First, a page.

However, Spot is a very expensive piece of hardware to set loose in a casual environment, and it could be argued that, along with stablemates such as WildCat and Asimo successor Atlas, Spot's main purpose is to bring in new bespoke development business to Boston Dynamics and to generally publicize its range of services — not least to the military.
The US military, always a heavy investor in robotics, is set to spend $16.5 billion annually on robotics projects by 2025 (Statista) in the context of the forecast $102.5 billion total value for the global robotics service market (ResearchAndMarkets).
With spending power that's more or less ring-fenced against government cuts and recessions, military contracts have an edge over the volatile private sector, and are a powerful motivation for robotics developers.
However, lucrative military robotics contracts bring with them an ethical shadow that seems to have convinced Google's parent company, Alphabet, to sell Boston Dynamics to the investment arm of Japan's SoftBank in 2017, along with the lesser known Schaft robotics development company. By this stage, the company had gathered notable public interest through videos of its various prototype military robots.
Toyota Partner Robots
In a debut similar to the floating robot band from the twelfth-century Arabia, car manufacturer Toyota launched its robotics venture in 2005 with an all-robot musical band at the 2005 World EXPO in Japan. Themed similarly to Asimo, the 'partner robots' played the trumpet and drums, and were to evolve in capabilities and appearance over the following 15 years.
Over the years, the central mission for the Partner Robots has shifted from any pretense of autonomy into the sophisticated remote presence systems. Impressive as it is, the T-HR3 scarcely qualifies as a 'robot' in the traditional sense, but rather acts as a remote exoskeleton for human operators.
Since its inception in 2004, the Partner Robot program was designed to cater, unsurprisingly, to factory production, but also to develop technologies for elder care mobility issues. Once again, the 'entertainment robots' that launched the initiative were loss-leaders for more serious intent and market ambitions.
Besides proprietorship of Boston Dynamics, SoftBank also produces one of the most famous entertainment robots of the last six years. At four feet tall, Pepper weighs 62lb and is designed to charm.
The robot has tactile sensors on its arms, chest and head, and features facial recognition, movement detection, a customizable voice, a range of ultrasound and laser sensors, the capacity to learn to recognize new objects, and a sentiment analysis system to gauge your mood based on your vocal patterns.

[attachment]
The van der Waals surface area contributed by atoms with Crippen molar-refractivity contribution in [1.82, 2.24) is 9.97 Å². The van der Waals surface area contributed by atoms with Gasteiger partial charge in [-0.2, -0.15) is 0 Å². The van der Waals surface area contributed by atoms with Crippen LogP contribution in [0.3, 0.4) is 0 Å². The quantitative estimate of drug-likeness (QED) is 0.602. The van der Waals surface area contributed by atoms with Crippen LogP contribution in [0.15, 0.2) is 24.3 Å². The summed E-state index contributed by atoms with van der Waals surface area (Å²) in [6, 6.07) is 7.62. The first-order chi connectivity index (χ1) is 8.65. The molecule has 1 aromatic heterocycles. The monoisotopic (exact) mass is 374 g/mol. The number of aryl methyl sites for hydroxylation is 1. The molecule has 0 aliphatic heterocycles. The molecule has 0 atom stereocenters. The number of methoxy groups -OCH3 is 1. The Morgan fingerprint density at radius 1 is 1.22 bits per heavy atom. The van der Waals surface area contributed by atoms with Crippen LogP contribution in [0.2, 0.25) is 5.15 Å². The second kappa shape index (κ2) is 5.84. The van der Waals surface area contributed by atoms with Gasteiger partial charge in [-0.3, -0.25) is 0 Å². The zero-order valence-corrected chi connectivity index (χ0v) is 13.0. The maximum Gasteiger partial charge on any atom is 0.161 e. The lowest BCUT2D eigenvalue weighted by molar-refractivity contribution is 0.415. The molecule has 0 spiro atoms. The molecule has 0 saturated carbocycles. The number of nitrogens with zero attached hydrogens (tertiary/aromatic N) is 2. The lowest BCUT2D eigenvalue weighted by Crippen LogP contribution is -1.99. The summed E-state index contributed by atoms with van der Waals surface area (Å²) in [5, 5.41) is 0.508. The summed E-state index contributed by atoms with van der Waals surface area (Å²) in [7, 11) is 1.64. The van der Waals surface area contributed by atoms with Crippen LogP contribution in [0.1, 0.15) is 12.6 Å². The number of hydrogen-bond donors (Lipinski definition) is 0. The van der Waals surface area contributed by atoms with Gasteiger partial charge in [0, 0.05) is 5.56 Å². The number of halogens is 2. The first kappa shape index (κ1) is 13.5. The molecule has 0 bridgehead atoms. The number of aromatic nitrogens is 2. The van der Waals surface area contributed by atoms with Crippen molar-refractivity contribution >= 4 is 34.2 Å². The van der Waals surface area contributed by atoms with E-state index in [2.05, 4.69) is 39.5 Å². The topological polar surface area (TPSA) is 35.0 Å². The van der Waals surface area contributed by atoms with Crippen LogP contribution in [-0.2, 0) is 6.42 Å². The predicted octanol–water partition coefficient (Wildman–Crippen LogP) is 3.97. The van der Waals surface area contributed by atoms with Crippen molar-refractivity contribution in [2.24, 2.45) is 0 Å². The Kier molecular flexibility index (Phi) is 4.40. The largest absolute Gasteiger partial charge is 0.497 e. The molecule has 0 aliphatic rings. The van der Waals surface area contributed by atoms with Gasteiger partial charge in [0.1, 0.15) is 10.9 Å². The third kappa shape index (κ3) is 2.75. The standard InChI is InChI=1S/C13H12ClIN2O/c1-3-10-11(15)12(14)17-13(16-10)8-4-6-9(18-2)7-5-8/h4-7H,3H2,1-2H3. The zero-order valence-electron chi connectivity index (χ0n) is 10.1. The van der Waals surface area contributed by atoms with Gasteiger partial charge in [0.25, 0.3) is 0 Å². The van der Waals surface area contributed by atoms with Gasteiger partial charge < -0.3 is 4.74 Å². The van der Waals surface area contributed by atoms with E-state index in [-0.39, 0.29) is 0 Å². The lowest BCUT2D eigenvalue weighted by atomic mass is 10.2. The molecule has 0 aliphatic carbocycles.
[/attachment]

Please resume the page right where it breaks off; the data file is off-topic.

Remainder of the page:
At an average sale price of $38,500, Pepper is about half the price of the Spot robot dog, with many more case studies and active engagements to its name.
Though Pepper is doubtlessly a promotional robot, it is also a viable product in its own right. Since its launch in 2015, the engaging android has sold over 12,000 units addressing a range of sectors and activities, such as a dancing entertainment device at a Palo Alto store, taking customers' orders at Pizza Hut in Singapore, serving ice-cream in Australia, and even fighting coronavirus with a roving public information service in Japan.
Besides Pepper's service as an educational aide in classrooms, the robot comes with a flexible API, making it a useful system for robotics researchers.
Priced at around 20 million yen ($188,000+), this android from Japan's National Institute of Advanced Industrial Science Technology (AIST) caused a sensation when first launched in 2009.
HRP-4C, aka 'Miim', has the official average dimensions of a Japanese woman, is 5.2 feet tall, and weighs 95lb. Eight motors in Miim's face allows for a limited range of expressions, while 30 body motors permit her to walk at an average human speed.
Miim was conceived with relatability in mind: the robot's creators prioritized a 'human-style' walk with all its redundant biological quirks instead of engineering the device to achieve a more optimal walk, which might have proved disconcerting in this context.
Despite her captivating appearance and general duties as an entertainment device, Miim was also conceived for '3D work' (Dirty, Dangerous and Demanding), as well as for research and development purposes.